Creating a Sleep Environment for Your Baby

Published on: May 12, 2021

 

In this article, Ingrid shares four hacks to improve your baby’s sleep.

By Ingrid Hanifen

How important is a sleep environment for your baby? Very! 

When babies are around 6-8 weeks of age, they can habituate. Habituation in very young infants is a form of self-soothing in which babies block out outside stimuli by shutting their eyes, appearing as though they are asleep. While they are not sleeping, they are using habituation as a way of shutting everything out, so they are not getting restful, restorative sleep that recharges them.  To minimize habituation, it’s important to provide a space that is free from distractions. 

As babies get past the 6-8-week age mark, they begin to use other methods to block out stimuli, and you may notice that they appear to be awake more often and they may use other methods to self-soothe. 

Here are a few simple things you can do to create a safe, peaceful, and restful environment, away from disruptions:  

Put your baby in a dark room

The darker the better especially for naps. Blocking out visual disturbances by making the room dark can help your baby to fall asleep. Think about it, as adults, is it easier to take a nap in a dark room or a bright sunny room? Babies are no different, they need darkness too!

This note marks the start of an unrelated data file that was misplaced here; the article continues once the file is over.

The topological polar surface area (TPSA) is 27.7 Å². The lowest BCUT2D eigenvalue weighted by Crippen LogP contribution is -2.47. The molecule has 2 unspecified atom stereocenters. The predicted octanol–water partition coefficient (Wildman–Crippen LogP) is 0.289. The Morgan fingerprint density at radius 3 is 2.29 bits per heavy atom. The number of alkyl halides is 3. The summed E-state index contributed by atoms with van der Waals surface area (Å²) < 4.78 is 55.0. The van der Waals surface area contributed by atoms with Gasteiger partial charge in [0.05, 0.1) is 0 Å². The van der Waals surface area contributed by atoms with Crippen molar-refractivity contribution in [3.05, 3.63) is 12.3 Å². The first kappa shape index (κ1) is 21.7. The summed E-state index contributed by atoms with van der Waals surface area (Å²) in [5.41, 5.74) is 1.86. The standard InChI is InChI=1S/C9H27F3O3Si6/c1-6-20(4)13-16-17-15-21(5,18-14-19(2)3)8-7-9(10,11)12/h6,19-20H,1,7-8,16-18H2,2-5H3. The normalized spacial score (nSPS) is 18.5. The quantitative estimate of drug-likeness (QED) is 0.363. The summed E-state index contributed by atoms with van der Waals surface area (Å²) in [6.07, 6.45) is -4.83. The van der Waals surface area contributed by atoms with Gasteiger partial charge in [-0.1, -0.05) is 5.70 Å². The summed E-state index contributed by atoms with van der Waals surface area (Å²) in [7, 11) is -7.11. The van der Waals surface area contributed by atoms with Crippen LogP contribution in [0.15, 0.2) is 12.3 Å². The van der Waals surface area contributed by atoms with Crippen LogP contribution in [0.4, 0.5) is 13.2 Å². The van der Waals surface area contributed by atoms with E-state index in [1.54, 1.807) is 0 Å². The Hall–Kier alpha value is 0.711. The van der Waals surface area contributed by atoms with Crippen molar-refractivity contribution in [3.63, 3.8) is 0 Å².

Set the room temperature

Studies have shown that the perfect sleeping temperature is somewhere between 20-23 degrees Celsius. In a room at this temperature, it is important to dress your baby appropriately; a pair of light pajamas and a swaddle or sleep sack will be suitable.

Try white noise

It makes a huge difference in helping to block out the distractions that keep a baby from sleeping (it helps with adults, too!). If you have older kids at home or your doorbell is constantly ringing, white noise can mask these sounds and give your baby the ability to sleep through these disruptions.

Set a schedule

Depending on your baby’s age, they can only be awake for a certain amount of time before they become overtired. Catching the “sleep wave” at the perfect time helps to ensure a longer nap and keeps your baby from getting overtired. 

Photos from Unsplash

About the Author

Ingrid Hanifen is a mother to 2 boys and lives in Bangkok. She is a nurse and has been helping tired families get more sleep since 2017 when she started Best Rest Families, LLC. For more information, please visit www.BestRestFamilies.com to see if sleep coaching is right for your family.


The views expressed in the articles in this magazine are not necessarily those of BAMBI committee members and we assume no responsibility for them or their effects.

BAMBI welcomes volunteer contributors to our magazine. Please contact editor@bambiweb.org.

 

Tags: